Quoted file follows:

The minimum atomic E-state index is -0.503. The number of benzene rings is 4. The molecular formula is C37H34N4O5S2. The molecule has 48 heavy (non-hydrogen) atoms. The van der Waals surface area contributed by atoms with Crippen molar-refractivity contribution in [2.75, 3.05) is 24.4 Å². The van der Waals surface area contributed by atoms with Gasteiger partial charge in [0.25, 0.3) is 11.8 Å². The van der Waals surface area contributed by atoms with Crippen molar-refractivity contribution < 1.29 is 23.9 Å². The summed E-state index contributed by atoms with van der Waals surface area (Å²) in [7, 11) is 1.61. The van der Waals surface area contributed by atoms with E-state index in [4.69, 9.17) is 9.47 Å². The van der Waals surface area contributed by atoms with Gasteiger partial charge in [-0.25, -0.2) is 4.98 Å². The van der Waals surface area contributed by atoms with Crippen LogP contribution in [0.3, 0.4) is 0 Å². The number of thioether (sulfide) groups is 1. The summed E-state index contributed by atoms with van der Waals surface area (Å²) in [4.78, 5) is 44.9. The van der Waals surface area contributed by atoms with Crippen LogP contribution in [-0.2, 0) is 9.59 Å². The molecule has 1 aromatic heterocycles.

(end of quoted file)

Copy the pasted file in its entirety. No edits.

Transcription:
The minimum atomic E-state index is -0.503. The number of benzene rings is 4. The molecular formula is C37H34N4O5S2. The molecule has 48 heavy (non-hydrogen) atoms. The van der Waals surface area contributed by atoms with Crippen molar-refractivity contribution in [2.75, 3.05) is 24.4 Å². The van der Waals surface area contributed by atoms with Gasteiger partial charge in [0.25, 0.3) is 11.8 Å². The van der Waals surface area contributed by atoms with Crippen molar-refractivity contribution < 1.29 is 23.9 Å². The summed E-state index contributed by atoms with van der Waals surface area (Å²) in [7, 11) is 1.61. The van der Waals surface area contributed by atoms with E-state index in [4.69, 9.17) is 9.47 Å². The van der Waals surface area contributed by atoms with Gasteiger partial charge in [-0.25, -0.2) is 4.98 Å². The van der Waals surface area contributed by atoms with Crippen LogP contribution in [0.3, 0.4) is 0 Å². The number of thioether (sulfide) groups is 1. The summed E-state index contributed by atoms with van der Waals surface area (Å²) in [4.78, 5) is 44.9. The van der Waals surface area contributed by atoms with Crippen LogP contribution in [-0.2, 0) is 9.59 Å². The molecule has 1 aromatic heterocycles.